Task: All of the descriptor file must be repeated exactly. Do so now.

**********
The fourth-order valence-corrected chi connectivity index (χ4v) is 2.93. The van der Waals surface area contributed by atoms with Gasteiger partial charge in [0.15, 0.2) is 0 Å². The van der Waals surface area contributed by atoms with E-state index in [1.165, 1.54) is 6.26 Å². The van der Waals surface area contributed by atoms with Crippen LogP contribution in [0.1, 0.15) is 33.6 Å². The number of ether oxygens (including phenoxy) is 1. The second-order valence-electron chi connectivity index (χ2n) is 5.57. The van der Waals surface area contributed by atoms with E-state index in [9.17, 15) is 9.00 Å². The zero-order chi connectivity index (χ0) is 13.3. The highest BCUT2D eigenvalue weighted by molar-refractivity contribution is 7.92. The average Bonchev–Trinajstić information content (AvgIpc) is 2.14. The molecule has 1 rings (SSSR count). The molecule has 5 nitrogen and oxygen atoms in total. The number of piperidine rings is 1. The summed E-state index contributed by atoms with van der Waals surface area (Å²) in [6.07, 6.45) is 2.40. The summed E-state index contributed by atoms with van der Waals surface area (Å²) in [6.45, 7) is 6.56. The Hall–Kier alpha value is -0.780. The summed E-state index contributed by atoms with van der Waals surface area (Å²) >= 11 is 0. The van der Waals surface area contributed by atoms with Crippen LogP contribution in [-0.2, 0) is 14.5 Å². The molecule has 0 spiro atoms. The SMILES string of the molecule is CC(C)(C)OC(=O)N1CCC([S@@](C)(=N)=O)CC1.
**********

The fourth-order valence-corrected chi connectivity index (χ4v) is 2.93. The van der Waals surface area contributed by atoms with Gasteiger partial charge in [0.15, 0.2) is 0 Å². The van der Waals surface area contributed by atoms with E-state index in [1.165, 1.54) is 6.26 Å². The van der Waals surface area contributed by atoms with Crippen LogP contribution in [0.1, 0.15) is 33.6 Å². The number of ether oxygens (including phenoxy) is 1. The second-order valence-electron chi connectivity index (χ2n) is 5.57. The van der Waals surface area contributed by atoms with E-state index in [9.17, 15) is 9.00 Å². The zero-order chi connectivity index (χ0) is 13.3. The highest BCUT2D eigenvalue weighted by molar-refractivity contribution is 7.92. The average Bonchev–Trinajstić information content (AvgIpc) is 2.14. The molecule has 1 rings (SSSR count). The molecule has 5 nitrogen and oxygen atoms in total. The number of piperidine rings is 1. The summed E-state index contributed by atoms with van der Waals surface area (Å²) in [6.07, 6.45) is 2.40. The summed E-state index contributed by atoms with van der Waals surface area (Å²) in [6.45, 7) is 6.56. The Hall–Kier alpha value is -0.780. The summed E-state index contributed by atoms with van der Waals surface area (Å²) >= 11 is 0. The van der Waals surface area contributed by atoms with Crippen LogP contribution in [-0.2, 0) is 14.5 Å². The molecule has 0 spiro atoms. The SMILES string of the molecule is CC(C)(C)OC(=O)N1CCC([S@@](C)(=N)=O)CC1.